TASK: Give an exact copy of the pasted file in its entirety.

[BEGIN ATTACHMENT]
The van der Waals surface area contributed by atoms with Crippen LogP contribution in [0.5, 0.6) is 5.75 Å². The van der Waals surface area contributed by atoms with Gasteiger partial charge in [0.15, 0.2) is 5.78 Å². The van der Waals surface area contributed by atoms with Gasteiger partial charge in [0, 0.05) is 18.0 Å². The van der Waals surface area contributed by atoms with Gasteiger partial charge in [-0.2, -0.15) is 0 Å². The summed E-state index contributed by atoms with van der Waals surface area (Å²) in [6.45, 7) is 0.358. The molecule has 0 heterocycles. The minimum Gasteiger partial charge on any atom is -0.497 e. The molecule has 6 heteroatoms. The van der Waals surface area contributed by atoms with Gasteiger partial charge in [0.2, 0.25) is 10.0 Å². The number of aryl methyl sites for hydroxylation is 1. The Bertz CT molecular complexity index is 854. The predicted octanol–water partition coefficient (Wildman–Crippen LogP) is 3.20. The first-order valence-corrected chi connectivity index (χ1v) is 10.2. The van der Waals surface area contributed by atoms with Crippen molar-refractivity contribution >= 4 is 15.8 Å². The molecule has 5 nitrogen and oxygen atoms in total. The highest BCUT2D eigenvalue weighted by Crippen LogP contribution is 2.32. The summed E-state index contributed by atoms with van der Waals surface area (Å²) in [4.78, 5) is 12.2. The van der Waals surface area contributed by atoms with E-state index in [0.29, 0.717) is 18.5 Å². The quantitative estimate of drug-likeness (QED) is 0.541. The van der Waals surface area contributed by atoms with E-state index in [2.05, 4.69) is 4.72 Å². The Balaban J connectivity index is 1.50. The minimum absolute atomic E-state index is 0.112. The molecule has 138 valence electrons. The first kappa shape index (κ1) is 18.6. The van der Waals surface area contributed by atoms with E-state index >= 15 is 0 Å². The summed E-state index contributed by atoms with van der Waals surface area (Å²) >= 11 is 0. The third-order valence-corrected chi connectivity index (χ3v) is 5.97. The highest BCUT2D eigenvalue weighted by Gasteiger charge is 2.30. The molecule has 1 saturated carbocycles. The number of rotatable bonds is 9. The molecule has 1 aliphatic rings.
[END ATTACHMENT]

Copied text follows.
The van der Waals surface area contributed by atoms with Crippen LogP contribution in [0.5, 0.6) is 5.75 Å². The van der Waals surface area contributed by atoms with Gasteiger partial charge in [0.15, 0.2) is 5.78 Å². The van der Waals surface area contributed by atoms with Gasteiger partial charge in [0, 0.05) is 18.0 Å². The van der Waals surface area contributed by atoms with Gasteiger partial charge in [-0.2, -0.15) is 0 Å². The summed E-state index contributed by atoms with van der Waals surface area (Å²) in [6.45, 7) is 0.358. The molecule has 0 heterocycles. The minimum Gasteiger partial charge on any atom is -0.497 e. The molecule has 6 heteroatoms. The van der Waals surface area contributed by atoms with Gasteiger partial charge in [0.2, 0.25) is 10.0 Å². The number of aryl methyl sites for hydroxylation is 1. The Bertz CT molecular complexity index is 854. The predicted octanol–water partition coefficient (Wildman–Crippen LogP) is 3.20. The first-order valence-corrected chi connectivity index (χ1v) is 10.2. The van der Waals surface area contributed by atoms with Crippen molar-refractivity contribution >= 4 is 15.8 Å². The molecule has 5 nitrogen and oxygen atoms in total. The highest BCUT2D eigenvalue weighted by Crippen LogP contribution is 2.32. The summed E-state index contributed by atoms with van der Waals surface area (Å²) in [4.78, 5) is 12.2. The van der Waals surface area contributed by atoms with E-state index in [0.29, 0.717) is 18.5 Å². The quantitative estimate of drug-likeness (QED) is 0.541. The van der Waals surface area contributed by atoms with E-state index in [2.05, 4.69) is 4.72 Å². The Balaban J connectivity index is 1.50. The minimum absolute atomic E-state index is 0.112. The molecule has 138 valence electrons. The first kappa shape index (κ1) is 18.6. The van der Waals surface area contributed by atoms with E-state index >= 15 is 0 Å². The summed E-state index contributed by atoms with van der Waals surface area (Å²) >= 11 is 0. The third-order valence-corrected chi connectivity index (χ3v) is 5.97. The highest BCUT2D eigenvalue weighted by Gasteiger charge is 2.30. The molecule has 1 saturated carbocycles. The number of rotatable bonds is 9. The molecule has 1 aliphatic rings.